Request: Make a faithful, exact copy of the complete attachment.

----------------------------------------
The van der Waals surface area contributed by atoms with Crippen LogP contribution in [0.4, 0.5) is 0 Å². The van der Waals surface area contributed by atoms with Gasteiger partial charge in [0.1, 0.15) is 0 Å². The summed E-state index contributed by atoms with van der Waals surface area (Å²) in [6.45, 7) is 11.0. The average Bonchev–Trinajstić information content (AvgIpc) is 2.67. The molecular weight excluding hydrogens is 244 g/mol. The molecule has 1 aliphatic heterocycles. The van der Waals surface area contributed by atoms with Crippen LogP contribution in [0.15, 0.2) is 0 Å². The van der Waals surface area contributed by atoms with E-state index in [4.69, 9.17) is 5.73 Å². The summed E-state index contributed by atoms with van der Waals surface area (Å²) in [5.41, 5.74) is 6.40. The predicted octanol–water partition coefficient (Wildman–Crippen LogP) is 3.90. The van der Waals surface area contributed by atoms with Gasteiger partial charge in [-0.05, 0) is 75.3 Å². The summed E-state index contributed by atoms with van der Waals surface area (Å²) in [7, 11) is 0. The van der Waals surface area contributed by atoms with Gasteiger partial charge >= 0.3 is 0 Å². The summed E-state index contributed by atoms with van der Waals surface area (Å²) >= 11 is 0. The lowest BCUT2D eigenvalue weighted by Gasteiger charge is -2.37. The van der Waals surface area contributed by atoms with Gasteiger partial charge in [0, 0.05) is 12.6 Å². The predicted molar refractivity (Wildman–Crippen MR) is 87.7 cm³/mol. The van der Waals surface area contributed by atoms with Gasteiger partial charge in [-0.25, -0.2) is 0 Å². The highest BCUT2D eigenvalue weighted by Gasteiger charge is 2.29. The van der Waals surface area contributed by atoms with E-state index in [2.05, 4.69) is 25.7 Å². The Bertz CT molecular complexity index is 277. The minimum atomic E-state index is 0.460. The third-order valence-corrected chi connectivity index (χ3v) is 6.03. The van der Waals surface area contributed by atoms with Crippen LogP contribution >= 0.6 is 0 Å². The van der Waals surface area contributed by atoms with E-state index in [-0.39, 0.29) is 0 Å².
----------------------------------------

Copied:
The van der Waals surface area contributed by atoms with Crippen LogP contribution in [0.4, 0.5) is 0 Å². The van der Waals surface area contributed by atoms with Gasteiger partial charge in [0.1, 0.15) is 0 Å². The summed E-state index contributed by atoms with van der Waals surface area (Å²) in [6.45, 7) is 11.0. The average Bonchev–Trinajstić information content (AvgIpc) is 2.67. The molecular weight excluding hydrogens is 244 g/mol. The molecule has 1 aliphatic heterocycles. The van der Waals surface area contributed by atoms with Crippen LogP contribution in [0.15, 0.2) is 0 Å². The van der Waals surface area contributed by atoms with E-state index in [4.69, 9.17) is 5.73 Å². The summed E-state index contributed by atoms with van der Waals surface area (Å²) in [5.41, 5.74) is 6.40. The predicted octanol–water partition coefficient (Wildman–Crippen LogP) is 3.90. The van der Waals surface area contributed by atoms with Gasteiger partial charge in [-0.05, 0) is 75.3 Å². The summed E-state index contributed by atoms with van der Waals surface area (Å²) in [7, 11) is 0. The van der Waals surface area contributed by atoms with Gasteiger partial charge >= 0.3 is 0 Å². The summed E-state index contributed by atoms with van der Waals surface area (Å²) >= 11 is 0. The lowest BCUT2D eigenvalue weighted by Gasteiger charge is -2.37. The van der Waals surface area contributed by atoms with Gasteiger partial charge in [0, 0.05) is 12.6 Å². The predicted molar refractivity (Wildman–Crippen MR) is 87.7 cm³/mol. The van der Waals surface area contributed by atoms with Gasteiger partial charge in [-0.25, -0.2) is 0 Å². The highest BCUT2D eigenvalue weighted by Gasteiger charge is 2.29. The van der Waals surface area contributed by atoms with E-state index in [2.05, 4.69) is 25.7 Å². The Bertz CT molecular complexity index is 277. The minimum atomic E-state index is 0.460. The third-order valence-corrected chi connectivity index (χ3v) is 6.03. The van der Waals surface area contributed by atoms with Crippen LogP contribution >= 0.6 is 0 Å². The van der Waals surface area contributed by atoms with E-state index in [-0.39, 0.29) is 0 Å².